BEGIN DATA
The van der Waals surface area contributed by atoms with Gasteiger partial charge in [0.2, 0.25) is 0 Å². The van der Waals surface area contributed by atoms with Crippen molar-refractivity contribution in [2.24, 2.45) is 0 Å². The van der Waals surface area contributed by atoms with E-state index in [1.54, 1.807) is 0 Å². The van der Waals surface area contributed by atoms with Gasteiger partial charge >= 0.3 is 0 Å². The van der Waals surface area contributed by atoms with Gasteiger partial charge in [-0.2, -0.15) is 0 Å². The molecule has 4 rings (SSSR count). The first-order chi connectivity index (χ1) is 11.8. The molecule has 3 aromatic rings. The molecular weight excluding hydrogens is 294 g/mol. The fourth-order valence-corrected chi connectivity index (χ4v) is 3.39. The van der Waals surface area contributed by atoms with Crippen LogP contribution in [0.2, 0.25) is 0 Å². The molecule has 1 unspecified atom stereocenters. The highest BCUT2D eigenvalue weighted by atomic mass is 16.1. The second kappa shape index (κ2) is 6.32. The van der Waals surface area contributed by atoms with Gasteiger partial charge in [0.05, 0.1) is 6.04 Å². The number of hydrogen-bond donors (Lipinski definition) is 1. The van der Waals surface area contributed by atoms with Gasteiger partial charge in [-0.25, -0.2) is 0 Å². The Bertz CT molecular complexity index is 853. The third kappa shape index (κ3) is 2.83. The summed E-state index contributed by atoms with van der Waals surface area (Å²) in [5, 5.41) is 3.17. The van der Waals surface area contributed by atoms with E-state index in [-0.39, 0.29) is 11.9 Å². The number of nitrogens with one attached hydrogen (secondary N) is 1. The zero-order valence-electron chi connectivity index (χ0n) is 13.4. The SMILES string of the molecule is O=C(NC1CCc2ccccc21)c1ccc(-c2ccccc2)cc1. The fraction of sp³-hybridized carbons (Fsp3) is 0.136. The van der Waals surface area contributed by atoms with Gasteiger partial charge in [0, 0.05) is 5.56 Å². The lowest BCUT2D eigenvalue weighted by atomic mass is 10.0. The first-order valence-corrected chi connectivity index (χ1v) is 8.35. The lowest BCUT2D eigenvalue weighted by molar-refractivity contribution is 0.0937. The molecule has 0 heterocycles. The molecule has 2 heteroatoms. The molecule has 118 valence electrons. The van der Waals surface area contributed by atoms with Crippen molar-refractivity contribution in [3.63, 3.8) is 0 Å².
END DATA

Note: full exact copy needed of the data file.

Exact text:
The van der Waals surface area contributed by atoms with Gasteiger partial charge in [0.2, 0.25) is 0 Å². The van der Waals surface area contributed by atoms with Crippen molar-refractivity contribution in [2.24, 2.45) is 0 Å². The van der Waals surface area contributed by atoms with E-state index in [1.54, 1.807) is 0 Å². The van der Waals surface area contributed by atoms with Gasteiger partial charge >= 0.3 is 0 Å². The van der Waals surface area contributed by atoms with Gasteiger partial charge in [-0.2, -0.15) is 0 Å². The molecule has 4 rings (SSSR count). The first-order chi connectivity index (χ1) is 11.8. The molecule has 3 aromatic rings. The molecular weight excluding hydrogens is 294 g/mol. The fourth-order valence-corrected chi connectivity index (χ4v) is 3.39. The van der Waals surface area contributed by atoms with Crippen LogP contribution in [0.2, 0.25) is 0 Å². The molecule has 1 unspecified atom stereocenters. The highest BCUT2D eigenvalue weighted by atomic mass is 16.1. The second kappa shape index (κ2) is 6.32. The van der Waals surface area contributed by atoms with Gasteiger partial charge in [0.05, 0.1) is 6.04 Å². The number of hydrogen-bond donors (Lipinski definition) is 1. The van der Waals surface area contributed by atoms with Gasteiger partial charge in [-0.25, -0.2) is 0 Å². The Bertz CT molecular complexity index is 853. The third kappa shape index (κ3) is 2.83. The summed E-state index contributed by atoms with van der Waals surface area (Å²) in [5, 5.41) is 3.17. The van der Waals surface area contributed by atoms with E-state index in [-0.39, 0.29) is 11.9 Å². The number of nitrogens with one attached hydrogen (secondary N) is 1. The zero-order valence-electron chi connectivity index (χ0n) is 13.4. The SMILES string of the molecule is O=C(NC1CCc2ccccc21)c1ccc(-c2ccccc2)cc1. The fraction of sp³-hybridized carbons (Fsp3) is 0.136. The van der Waals surface area contributed by atoms with Gasteiger partial charge in [0, 0.05) is 5.56 Å². The lowest BCUT2D eigenvalue weighted by atomic mass is 10.0. The first-order valence-corrected chi connectivity index (χ1v) is 8.35. The lowest BCUT2D eigenvalue weighted by molar-refractivity contribution is 0.0937. The molecule has 0 heterocycles. The molecule has 2 heteroatoms. The molecule has 118 valence electrons. The van der Waals surface area contributed by atoms with Crippen molar-refractivity contribution in [3.63, 3.8) is 0 Å².